By spending too much, too soon, too wastefully, Mr Rudd didn’t save Australia from the global financial crisis, he simply left us more exposed to the next economic shock.
Given Australia’s historically high terms of trade throughout the life of the Rudd/Gillard Government, the Budget should be in surplus right now – right now. Not merely forecast to be in surplus in four years if nothing goes wrong. To illustrate the impact of better fiscal management, in 2004/5 with unemployment at about five per cent, the previous Coalition government delivered a surplus of 1.5 per cent of gross domestic product despite terms of trade 40 per cent lower than in 2011/12 when the Rudd/Gillard Government produced a deficit of 3 per cent of GDP.
Mr Rudd says he’s changed, but last week’s increases in fringe benefits tax on business cars suggests that the Kevin Rudd who gave us the first version of the mining tax is once more in charge of our economy.
There was no consultation; no understanding of how government policy works in the real world; and quite possibly yet another example of a tax that actually costs money because it kills economic activity.
Mr Rudd has just proudly announced that the people smugglers have lost their business model, but so far his government has been better at damaging honest businesses, such as the live cattle exporters of Northern Australia and Tasmanian foresters.
And then there’s the carbon tax which Mr Rudd pretends he has abolished when all he’s done is propose to bring forward a floating version of the carbon tax by 12 months – and also to bring forward by 12 months the role that European bureaucrats under an emissions trading scheme will play in shaping economic policy here in Australia.
Today, Mr Rudd is seeking to change the Labor Party’s rules, to prevent his colleagues from removing him in the future without a 75 per cent majority.
Rather than make it easier for leaders to be unaccountable to their own parties, I would prefer to make it harder for Governments to damage Australian businesses.
So, today I announce that an incoming Coalition government will restore due process to decision making. For major policy changes, the Coalition intends to follow the Green Paper/White Paper process that under Westminster systems has been used to ensure that decisions weren’t derailed by unintended consequences.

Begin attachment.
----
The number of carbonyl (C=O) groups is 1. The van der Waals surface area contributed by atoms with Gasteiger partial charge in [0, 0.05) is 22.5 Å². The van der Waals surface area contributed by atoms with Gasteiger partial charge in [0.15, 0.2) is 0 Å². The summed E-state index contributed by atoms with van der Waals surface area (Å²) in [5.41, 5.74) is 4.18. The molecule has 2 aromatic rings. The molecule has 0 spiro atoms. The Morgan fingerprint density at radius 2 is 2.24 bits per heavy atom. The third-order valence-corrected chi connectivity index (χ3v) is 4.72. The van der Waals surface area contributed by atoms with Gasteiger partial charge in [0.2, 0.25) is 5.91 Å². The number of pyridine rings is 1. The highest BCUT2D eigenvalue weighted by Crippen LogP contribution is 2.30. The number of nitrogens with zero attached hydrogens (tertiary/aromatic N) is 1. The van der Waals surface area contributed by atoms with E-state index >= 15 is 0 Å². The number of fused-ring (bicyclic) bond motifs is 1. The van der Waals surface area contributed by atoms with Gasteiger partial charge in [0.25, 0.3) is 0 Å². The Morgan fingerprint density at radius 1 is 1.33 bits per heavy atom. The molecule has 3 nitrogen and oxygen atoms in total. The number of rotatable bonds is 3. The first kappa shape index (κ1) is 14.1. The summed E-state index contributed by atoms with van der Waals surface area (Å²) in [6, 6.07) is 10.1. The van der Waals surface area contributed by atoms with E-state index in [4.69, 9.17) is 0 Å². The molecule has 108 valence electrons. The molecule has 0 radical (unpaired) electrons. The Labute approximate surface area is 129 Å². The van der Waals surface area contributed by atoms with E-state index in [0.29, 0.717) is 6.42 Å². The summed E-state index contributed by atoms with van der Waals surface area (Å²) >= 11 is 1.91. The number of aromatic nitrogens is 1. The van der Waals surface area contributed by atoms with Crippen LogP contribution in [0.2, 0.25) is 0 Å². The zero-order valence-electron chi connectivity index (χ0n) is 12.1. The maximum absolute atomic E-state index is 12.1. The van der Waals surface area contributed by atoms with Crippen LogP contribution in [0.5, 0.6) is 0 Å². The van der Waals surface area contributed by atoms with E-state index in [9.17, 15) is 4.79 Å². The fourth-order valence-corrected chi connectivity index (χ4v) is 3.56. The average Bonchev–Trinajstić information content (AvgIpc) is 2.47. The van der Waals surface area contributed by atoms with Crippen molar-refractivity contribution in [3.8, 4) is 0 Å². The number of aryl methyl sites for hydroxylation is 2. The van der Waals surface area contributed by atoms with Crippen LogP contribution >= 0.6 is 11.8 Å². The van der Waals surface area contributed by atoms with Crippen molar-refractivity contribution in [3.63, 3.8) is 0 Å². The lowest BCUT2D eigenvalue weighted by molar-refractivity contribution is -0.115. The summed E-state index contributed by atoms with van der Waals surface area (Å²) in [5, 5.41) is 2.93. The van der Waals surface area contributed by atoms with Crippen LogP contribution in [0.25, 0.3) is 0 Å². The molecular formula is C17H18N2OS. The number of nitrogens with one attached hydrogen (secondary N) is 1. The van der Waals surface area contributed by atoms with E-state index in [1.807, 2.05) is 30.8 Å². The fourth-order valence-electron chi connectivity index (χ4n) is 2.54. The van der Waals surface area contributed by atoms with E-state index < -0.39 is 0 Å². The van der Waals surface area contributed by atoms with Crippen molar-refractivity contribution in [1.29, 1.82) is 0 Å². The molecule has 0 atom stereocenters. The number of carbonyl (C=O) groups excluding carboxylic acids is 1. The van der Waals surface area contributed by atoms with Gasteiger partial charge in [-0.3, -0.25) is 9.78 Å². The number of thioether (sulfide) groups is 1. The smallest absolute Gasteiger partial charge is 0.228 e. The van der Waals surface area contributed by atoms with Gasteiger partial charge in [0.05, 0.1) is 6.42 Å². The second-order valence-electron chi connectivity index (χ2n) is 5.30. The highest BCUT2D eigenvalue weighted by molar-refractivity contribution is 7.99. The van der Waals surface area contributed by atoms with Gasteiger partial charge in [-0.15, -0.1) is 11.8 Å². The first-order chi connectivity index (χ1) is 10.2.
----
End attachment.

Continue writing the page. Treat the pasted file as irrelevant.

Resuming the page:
Other than in the most unusual circumstances, all Cabinet submissions will be required to have regulation impact statements which should mean that decision makers actually appreciate the ramifications of what they’re doing.
Except in emergencies, policy decisions will be subject to Cabinet process on the clear understanding that the more critical the scrutiny of the decisions have to withstand, the better they are more likely to be.
Now ladies and gentlemen, I am confident that Australians can succeed in competitive world markets; our miners, big and small, our health and medical companies such as CSL, Cochlear and Resmed. Service businesses like Westfield and LinFox and even manufacturers like R.M. Williams and Akubra have a demonstrated ability to take on the world and win. We don’t need bigger Government so much as stronger citizens. We don’t need a bigger state apparatus so much as more cohesive and nurturing communities. We don’t need more handouts so much as more initiative and more reward for people who are prepared to have a go. That’s why the coming election is the clearest choice in a generation. Our country needs change but it must be change for the better.
I’m not trying to persuade you that an incoming Coalition government will never make mistakes or will never implement a policy you disagree with.
I am offering you the reassurance that an incoming Coalition government will take business seriously and that the next three years need not resemble the last six.
That, I’m confident, would be change for the better; even change worth barracking for.
Ladies and gentlemen, it is a great honour to be here.
It’s very unusual for any person, even a Leader of the Opposition to have such a large and distinguished gathering.
Again, I thank Leon Kempler and everyone associated with the Australia-Israel Chamber of Commerce for such a gathering, you are here, all of us are here, because in the end, we are Australian patriots and that’s what we must work for: a better country – a country that is everything we know we can be.